Space pro­gram per­ils feared with Rus­sia rift

NASA chief tries to as­sure law­mak­ers

The Washington Times Weekly - - Politics - BY BEN WOLF­GANG

De­te­ri­o­rat­ing re­la­tions with Rus­sia have not harmed Amer­i­cans’ abil­ity to get as­tro­nauts to the In­ter­na­tional Space Sta­tion, NASA Ad­min­is­tra­tor Charles Bolden told Congress on Thurs­day, try­ing to re­as­sure law­mak­ers who fear the diplo­matic rift could de­rail the U.S. space pro­gram.

Mr. Bolden made the com­ments two days af­ter Rus­sian Deputy Prime Min­is­ter Dmitry Ro­gozin said U.S. as­tro­nauts soon will need a tram­po­line to get to the space sta­tion. His mock­ing un­der­scored how much NASA, which re­cently re­tired its space shut­tle pro­gram, re­lies on the rock­etry ca­pac­ity of its Cold War foe.

Amer­i­can as­tro­nauts have been hitch­ing rides on Rus­sian craft to the tune of about $70 mil­lion per seat.

The “tram­po­line” com­ment notwith­stand­ing, Mr. Bolden said ties be­tween the two coun­tries’ space pro­grams re­main strong.

The Obama ad­min­is­tra­tion has slapped leading Rus­sian of­fi­cials, in­clud­ing some with ties to the space pro­gram, with eco­nomic sanc­tions in re­sponse to Moscow’s ag­gres­sion in Ukraine.

Some U.S. law­mak­ers be­lieve the space truce is in dan­ger, es­pe­cially if Rus­sian Pres­i­dent Vladimir Putin continues his pos­ture to­ward Ukraine and forces the U.S. and its al­lies to pur­sue fur­ther sanc­tions.

“So we’re all OK, do­ing ‘Kum­baya’ now, but you know, it’s a del­i­cate sit­u­a­tion in­ter­na­tion­ally. We’re go­ing to be es­ca­lat­ing our sanc­tions. And I’m not talk­ing about your cur­rent re­la­tions. I’m talk­ing about our fu­ture re­la­tions,” Sen. Bar­bara A. Mikul­ski, Mary­land Demo­crat and chair­woman of the Se­nate Ap­pro­pri­a­tions Com­mit­tee, told Mr. Bolden.

In­deed, Mr. Bolden’s own words demon­strate just how much power Moscow has over Amer­i­can space ex­plo­ration. U.S. as­tro­nauts at the space sta­tion have just one way to get home: Rus­sian Soyuz space­craft.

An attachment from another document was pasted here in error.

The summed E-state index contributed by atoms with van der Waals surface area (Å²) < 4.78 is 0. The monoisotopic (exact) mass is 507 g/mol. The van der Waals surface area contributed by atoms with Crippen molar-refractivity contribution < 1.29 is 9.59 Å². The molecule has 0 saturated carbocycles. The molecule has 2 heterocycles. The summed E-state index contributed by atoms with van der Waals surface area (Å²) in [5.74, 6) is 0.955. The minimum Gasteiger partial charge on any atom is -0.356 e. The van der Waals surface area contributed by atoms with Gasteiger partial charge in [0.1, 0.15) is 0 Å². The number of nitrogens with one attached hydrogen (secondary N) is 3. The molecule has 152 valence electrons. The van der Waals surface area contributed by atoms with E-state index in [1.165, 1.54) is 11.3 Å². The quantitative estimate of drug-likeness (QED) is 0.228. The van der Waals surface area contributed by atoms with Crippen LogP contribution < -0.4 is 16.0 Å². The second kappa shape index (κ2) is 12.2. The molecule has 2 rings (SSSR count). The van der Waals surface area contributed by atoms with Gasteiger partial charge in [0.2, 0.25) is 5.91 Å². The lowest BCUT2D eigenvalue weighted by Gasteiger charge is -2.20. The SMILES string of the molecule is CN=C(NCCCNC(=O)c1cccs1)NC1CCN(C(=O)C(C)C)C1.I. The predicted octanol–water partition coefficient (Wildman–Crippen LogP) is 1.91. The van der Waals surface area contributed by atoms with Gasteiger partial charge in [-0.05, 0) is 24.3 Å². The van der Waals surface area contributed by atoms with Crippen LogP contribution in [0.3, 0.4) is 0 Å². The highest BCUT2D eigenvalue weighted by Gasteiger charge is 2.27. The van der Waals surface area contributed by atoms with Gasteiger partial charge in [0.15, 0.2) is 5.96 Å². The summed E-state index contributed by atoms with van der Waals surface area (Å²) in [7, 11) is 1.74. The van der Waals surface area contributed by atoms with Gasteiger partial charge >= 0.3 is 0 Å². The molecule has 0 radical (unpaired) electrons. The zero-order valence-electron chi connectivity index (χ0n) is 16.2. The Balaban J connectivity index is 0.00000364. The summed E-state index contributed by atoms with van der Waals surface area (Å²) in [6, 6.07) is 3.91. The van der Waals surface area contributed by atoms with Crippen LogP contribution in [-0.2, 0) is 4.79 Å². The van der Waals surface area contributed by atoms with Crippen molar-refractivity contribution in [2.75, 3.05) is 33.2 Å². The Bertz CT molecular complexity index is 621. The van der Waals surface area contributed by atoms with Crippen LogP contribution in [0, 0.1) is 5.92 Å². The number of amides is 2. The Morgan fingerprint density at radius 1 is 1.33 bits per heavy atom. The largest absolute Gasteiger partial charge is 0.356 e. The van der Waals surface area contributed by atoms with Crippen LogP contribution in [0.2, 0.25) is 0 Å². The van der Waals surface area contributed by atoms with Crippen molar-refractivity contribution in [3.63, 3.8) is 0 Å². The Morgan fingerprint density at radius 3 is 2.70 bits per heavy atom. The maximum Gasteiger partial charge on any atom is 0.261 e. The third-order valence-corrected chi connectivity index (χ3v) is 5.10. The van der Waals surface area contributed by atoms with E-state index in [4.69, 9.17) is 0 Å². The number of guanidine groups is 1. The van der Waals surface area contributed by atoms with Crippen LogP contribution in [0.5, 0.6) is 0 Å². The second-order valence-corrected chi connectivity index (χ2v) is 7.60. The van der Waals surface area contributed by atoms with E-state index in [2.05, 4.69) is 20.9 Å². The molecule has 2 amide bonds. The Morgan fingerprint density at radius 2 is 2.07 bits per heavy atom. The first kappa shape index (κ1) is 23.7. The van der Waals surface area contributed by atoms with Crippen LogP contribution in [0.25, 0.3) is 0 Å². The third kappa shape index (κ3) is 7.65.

“To­day, we are de­pen­dent on the Rus­sians. If some­thing were to hap­pen that caused us to have to evac­u­ate the [space sta­tion], the plan, the con­tin­gency plan, is we have two ve­hi­cles that are there, two Soyuz space­craft. We would get the crews into the Soyuz space­craft and we would come home,” Mr. Bolden said. “That is the es­cape right now. That is the emer­gency re­turn ve­hi­cle. It is the nom­i­nal re­turn ve­hi­cle. It is the only ve­hi­cle we have.”

Since the end of the space shut­tle pro­gram in 2011, NASA has be­come en­tirely re­liant on Rus­sia to trans­port its people to and from or­bit. By 2017, Mr. Bolden said, pri­vate com­pa­nies con­tracted with NASA will be able to ferry as­tro­nauts to the sta­tion and re­turn them to Earth.

Un­til then, Rus­sia’s Roscos­mos space agency is the only op­tion.

Mr. Bolden said NASA has paid in ad­vance all costs as­so­ci­ated with trans­port­ing as­tro­nauts on Rus­sian craft through 2017. The Obama ad­min­is­tra­tion’s com­mit­ment to send­ing Moscow hun­dreds of mil­lions of dol­lars for the next three years also has led to crit­i­cism.

“For be­ing ex-com­mu­nists, they’ve turned into won­der­ful free-mar­ket people and know the value of a good mo­nop­oly and have charged us ac­cord­ingly,” said Rep. Rob Bishop, Utah Repub­li­can and out­spo­ken critic of the ad­min­is­tra­tion’s space pol­icy.

Space pro­grams his­tor­i­cally have been im­mune to pol­i­tics, though a col­lapse of bi­lat­eral re­la­tions could lead to prob­lems.

“Space co­op­er­a­tion has been in re­cent years one of the few pos­i­tive as­pects of the U.S.-Rus­sian re­la­tion­ship. It’s been one of the few feel-good news sto­ries. There re­ally hasn’t been in­tru­sion of po­lit­i­cal con­sid­er­a­tions at the work­ing level in re­cent years,” said Scott Pace, di­rec­tor of the Space Pol­icy In­sti­tute at Ge­orge Wash­ing­ton Univer­sity and a for­mer as­so­ciate ad­min­is­tra­tor at NASA.

“On the other hand,” he said, “you can’t sep­a­rate space co­op­er­a­tion from the po­lit­i­cal re­la­tion­ships. Space co­op­er­a­tion doesn’t hap­pen in spite of po­lit­i­cal re­la­tion­ships. It hap­pens in part be­cause of po­lit­i­cal re­la­tion­ships. … The space co­op­er­a­tion will be one of the last ar­eas of co­op­er­a­tion to go” if U.S.-Rus­sian re­la­tions col­lapse.

The U.S. might have avoided po­ten­tial com­pli­ca­tions by con­tin­u­ing the space shut­tle pro­gram, which ended with the July 21, 2011, land­ing of At­lantis.

“The an­swer was to keep the shut­tle go­ing. We had the most ad­vanced space ve­hi­cle ever de­vel­oped. … We sud­denly gave up that ca­pa­bil­ity,” said Ge­orge W.S. Abbey, a se­nior fel­low in space pol­icy at the James A. Baker III In­sti­tute for Pub­lic Pol­icy and a for­mer di­rec­tor of NASA’s John­son Space Cen­ter who worked on the Apollo pro­gram in the 1960s. “The shut­tle was a ca­pa­bil­ity we should have main­tained un­til it could be re­placed by some­thing bet­ter.”

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